1. Limited time only! Sign up for a free 30min personal tutor trial with Chegg Tutors
    Dismiss Notice
Dismiss Notice
Join Physics Forums Today!
The friendliest, high quality science and math community on the planet! Everyone who loves science is here!

Calculating the latitude/longitude from known distance

  1. Apr 26, 2015 #1
    For a small distance (in the range of 10's of metres) how can I calculate the latitude/longitude of a point if I know the distance in ΔN and ΔE from a known latitude/longitude using the 'flat earth' assumption?

    Thanks in advance :)
  2. jcsd
  3. Apr 26, 2015 #2


    User Avatar

    Staff: Mentor

    What are ΔN and ΔE?
  4. Apr 26, 2015 #3
    For the latitude is easier. One minute is approximately one nautical mile, 1852 m. So your displacement of 10m N (let's say) will corespond to 10/1852 minutes change in latitude. The change in longitude is trickier. It depends on the latitude. One minute of longitude is approximately one nautical mile along the equator but decreases as you approach the pole. Still not too hard a problem if you draw a diagram.

    What is the flat earth assumption? How do you define degrees of latitude and longitude in this assumption?
  5. Apr 27, 2015 #4
    I'm basically looking at a simple way of calculating the latitude and longitude of a point from a known datum point, with distance travelled north and east known (from the azimuth and total distance travelled, using Pythagoras). It will be a relatively small distance so I've read you can use a 'flat earth' assumption? Sorry I'm very new to this.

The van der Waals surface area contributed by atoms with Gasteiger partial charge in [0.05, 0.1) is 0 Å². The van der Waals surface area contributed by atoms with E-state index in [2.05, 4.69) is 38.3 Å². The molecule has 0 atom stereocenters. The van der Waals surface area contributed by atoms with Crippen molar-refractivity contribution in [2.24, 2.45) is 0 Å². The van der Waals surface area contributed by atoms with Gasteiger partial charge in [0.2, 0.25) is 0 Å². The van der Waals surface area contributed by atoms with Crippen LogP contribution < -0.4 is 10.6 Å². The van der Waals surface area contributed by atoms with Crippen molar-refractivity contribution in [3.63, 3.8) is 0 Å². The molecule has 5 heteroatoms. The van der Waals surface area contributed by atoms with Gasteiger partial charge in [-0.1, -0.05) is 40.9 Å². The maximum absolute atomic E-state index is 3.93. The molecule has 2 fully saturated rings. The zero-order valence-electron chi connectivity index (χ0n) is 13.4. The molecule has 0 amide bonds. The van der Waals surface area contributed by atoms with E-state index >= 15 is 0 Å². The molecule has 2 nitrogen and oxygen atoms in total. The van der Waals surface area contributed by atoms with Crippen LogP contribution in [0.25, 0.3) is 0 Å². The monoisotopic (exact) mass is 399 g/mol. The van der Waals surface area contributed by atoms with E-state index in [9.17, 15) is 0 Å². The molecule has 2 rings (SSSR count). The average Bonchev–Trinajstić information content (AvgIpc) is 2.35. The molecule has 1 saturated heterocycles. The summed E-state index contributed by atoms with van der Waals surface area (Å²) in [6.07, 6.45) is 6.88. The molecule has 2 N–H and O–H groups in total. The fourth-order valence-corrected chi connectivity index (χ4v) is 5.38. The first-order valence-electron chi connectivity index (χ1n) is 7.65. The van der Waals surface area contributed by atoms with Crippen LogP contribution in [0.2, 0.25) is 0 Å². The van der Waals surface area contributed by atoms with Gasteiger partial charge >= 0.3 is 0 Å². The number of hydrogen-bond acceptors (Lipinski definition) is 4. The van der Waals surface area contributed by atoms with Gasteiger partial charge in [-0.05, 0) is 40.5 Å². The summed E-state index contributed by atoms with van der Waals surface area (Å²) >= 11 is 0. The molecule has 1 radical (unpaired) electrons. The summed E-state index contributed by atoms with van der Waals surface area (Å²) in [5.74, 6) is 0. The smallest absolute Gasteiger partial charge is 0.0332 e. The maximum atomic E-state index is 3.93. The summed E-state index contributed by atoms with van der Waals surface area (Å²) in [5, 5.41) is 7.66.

6. Apr 27, 2015 #5
    Can you provide a reference? Where have you read this?
  7. Apr 27, 2015 #6
    I think all the "flat earth" assumption means in this case is that the triangle you will calculate will be a regular triangle, not one with an arc on one side. A reasonable assumption provided you're not close to the poles and your deltas are small.
  8. Apr 27, 2015 #7
    Aye, basically what I'm asking is what deltas would correspond to what change in long/lat roughly? I'll dig up the source now.
  9. Apr 27, 2015 #8
    Then what are these deltas? The distance traveled to North and South? You also mentioned azimuth.
  10. Apr 27, 2015 #9
    I've got a basic grid set up over an area of roughly 100m x 100m with y direction being north and x direction being east, I'm testing the dead reckoning capabilities of a tracking unit so will have a read out in long/lat from the device after a certain period of time of movement. I plan on measuring the distance travelled in the y (north) and x(East) direction using a laser measuring device from a known datum and compare it with the readout. Using the distance and azimuth I can use basic trig to work out the north and east components, and wondered if there was a way of converting the distances to a new longitude and latitude and comparing it with what the tracking device is telling me.
  11. Apr 27, 2015 #10
  12. Apr 27, 2015 #11

    Filip Larsen

    User Avatar
    Gold Member

  13. Apr 27, 2015 #12


    User Avatar
    Science Advisor
    Gold Member
    2017 Award

    This link tells you what you need to know. The section on the length of a degree longitude shows you how to work out what it is for any particular latitude. For a small range of distances, such as you want, you can treat the geometry as Cartesian (x,y) with the x scaled according to the angle of lattitude.
Share this great discussion with others via Reddit, Google+, Twitter, or Facebook